Fair"y (?), n.; pl. Fairies (#). [OE. fairie, faierie, enchantment, fairy folk, fairy, OF. faerie enchantment, F. f'eer, fr. LL. Fata one of the goddesses of fate. See Fate, and cf. Fay a fairy.] [Written also faery.]
The God of her has made an end,
And fro this worlde's fairy
Hath taken her into company.
The country of the fays; land of illusions.
He [Arthur] is a king y-crowned in Fairy.
An imaginary supernatural being or spirit, supposed to assume a human form (usually diminutive), either male or female, and to meddle for good or evil in the affairs of mankind; a fay. See Elf, and Demon.
The fourth kind of spirit [is] called the Fairy.
And now about the caldron sing,
Like elves and fairies in a ring.
Fairy of the mine, an imaginary being supposed to inhabit mines, etc. German folklore tells of two species; one fierce and malevolent, the other gentle, See Kobold.
No goblin or swart fairy of the mine
Hath hurtful power over true virginity.
© Webster 1913.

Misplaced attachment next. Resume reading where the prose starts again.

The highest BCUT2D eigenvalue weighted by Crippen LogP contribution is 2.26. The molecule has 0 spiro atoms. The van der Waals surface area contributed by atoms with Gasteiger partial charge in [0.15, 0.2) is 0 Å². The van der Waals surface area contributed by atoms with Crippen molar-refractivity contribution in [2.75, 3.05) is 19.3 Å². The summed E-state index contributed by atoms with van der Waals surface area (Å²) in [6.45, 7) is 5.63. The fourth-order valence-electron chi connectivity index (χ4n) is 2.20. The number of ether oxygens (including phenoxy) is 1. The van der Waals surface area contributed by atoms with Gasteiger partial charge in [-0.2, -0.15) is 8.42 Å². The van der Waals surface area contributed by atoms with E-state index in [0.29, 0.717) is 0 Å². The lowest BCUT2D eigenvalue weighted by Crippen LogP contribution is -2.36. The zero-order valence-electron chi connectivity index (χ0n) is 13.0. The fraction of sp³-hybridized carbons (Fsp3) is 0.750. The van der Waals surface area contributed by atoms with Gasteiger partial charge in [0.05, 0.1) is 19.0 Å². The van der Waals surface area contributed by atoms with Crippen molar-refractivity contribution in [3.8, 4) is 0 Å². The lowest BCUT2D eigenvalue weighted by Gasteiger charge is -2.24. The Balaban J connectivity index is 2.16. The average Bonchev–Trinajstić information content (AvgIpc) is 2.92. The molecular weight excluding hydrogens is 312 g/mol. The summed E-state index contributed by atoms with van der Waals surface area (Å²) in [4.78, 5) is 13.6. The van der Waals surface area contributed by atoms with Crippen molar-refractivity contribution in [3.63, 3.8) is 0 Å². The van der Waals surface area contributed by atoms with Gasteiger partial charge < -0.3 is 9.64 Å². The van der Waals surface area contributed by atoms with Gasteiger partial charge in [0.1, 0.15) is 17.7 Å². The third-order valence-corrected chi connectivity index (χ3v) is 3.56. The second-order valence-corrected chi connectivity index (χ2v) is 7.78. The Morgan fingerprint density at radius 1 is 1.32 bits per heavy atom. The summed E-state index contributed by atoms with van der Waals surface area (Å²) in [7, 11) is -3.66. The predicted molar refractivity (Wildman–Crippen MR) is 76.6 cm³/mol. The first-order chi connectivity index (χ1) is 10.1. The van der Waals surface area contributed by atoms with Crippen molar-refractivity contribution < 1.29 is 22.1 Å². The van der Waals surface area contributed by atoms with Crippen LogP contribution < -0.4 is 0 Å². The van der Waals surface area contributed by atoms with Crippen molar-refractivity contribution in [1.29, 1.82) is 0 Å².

Of or pertaining to fairies.
Given by fairies; as, fairy money.
Fairy bird Zool., the Euoropean little tern (Sterna minuta); -- called also sea swallow, and hooded tern. -- Fairy bluebird. Zool. See under Bluebird. -- Fairy martin Zool., a European swallow (Hirrundo ariel) that builds flask-shaped nests of mud on overhanging cliffs. -- Fairy rings ∨ circles, the circles formed in grassy lawns by certain fungi (as Marasmius Oreades), formerly supposed to be caused by fairies in their midnight dances. -- Fairy shrimp Zool., a European fresh-water phyllopod crustacean (Chirocephalus diaphanus); -- so called from its delicate colors, transparency, and graceful motions. The name is sometimes applied to similar American species. -- Fairy stone Paleon., an echinite.
© Webster 1913.